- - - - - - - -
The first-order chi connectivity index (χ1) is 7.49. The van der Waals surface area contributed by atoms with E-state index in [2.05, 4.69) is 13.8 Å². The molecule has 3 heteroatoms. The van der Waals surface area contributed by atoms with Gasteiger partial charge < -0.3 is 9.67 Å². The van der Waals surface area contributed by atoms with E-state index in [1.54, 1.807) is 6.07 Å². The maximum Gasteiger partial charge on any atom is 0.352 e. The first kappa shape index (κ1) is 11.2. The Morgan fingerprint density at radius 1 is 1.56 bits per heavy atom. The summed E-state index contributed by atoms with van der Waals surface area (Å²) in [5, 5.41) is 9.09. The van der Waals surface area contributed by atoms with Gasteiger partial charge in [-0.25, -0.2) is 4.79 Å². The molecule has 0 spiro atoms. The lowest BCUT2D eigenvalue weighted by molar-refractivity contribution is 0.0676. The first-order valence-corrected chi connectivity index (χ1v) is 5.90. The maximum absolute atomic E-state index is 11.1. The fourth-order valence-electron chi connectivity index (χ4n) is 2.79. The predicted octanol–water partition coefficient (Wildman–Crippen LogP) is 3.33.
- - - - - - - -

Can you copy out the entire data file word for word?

The first-order chi connectivity index (χ1) is 7.49. The van der Waals surface area contributed by atoms with E-state index in [2.05, 4.69) is 13.8 Å². The molecule has 3 heteroatoms. The van der Waals surface area contributed by atoms with Gasteiger partial charge < -0.3 is 9.67 Å². The van der Waals surface area contributed by atoms with E-state index in [1.54, 1.807) is 6.07 Å². The maximum Gasteiger partial charge on any atom is 0.352 e. The first kappa shape index (κ1) is 11.2. The Morgan fingerprint density at radius 1 is 1.56 bits per heavy atom. The summed E-state index contributed by atoms with van der Waals surface area (Å²) in [5, 5.41) is 9.09. The van der Waals surface area contributed by atoms with Gasteiger partial charge in [-0.25, -0.2) is 4.79 Å². The molecule has 0 spiro atoms. The lowest BCUT2D eigenvalue weighted by molar-refractivity contribution is 0.0676. The first-order valence-corrected chi connectivity index (χ1v) is 5.90. The maximum absolute atomic E-state index is 11.1. The fourth-order valence-electron chi connectivity index (χ4n) is 2.79. The predicted octanol–water partition coefficient (Wildman–Crippen LogP) is 3.33.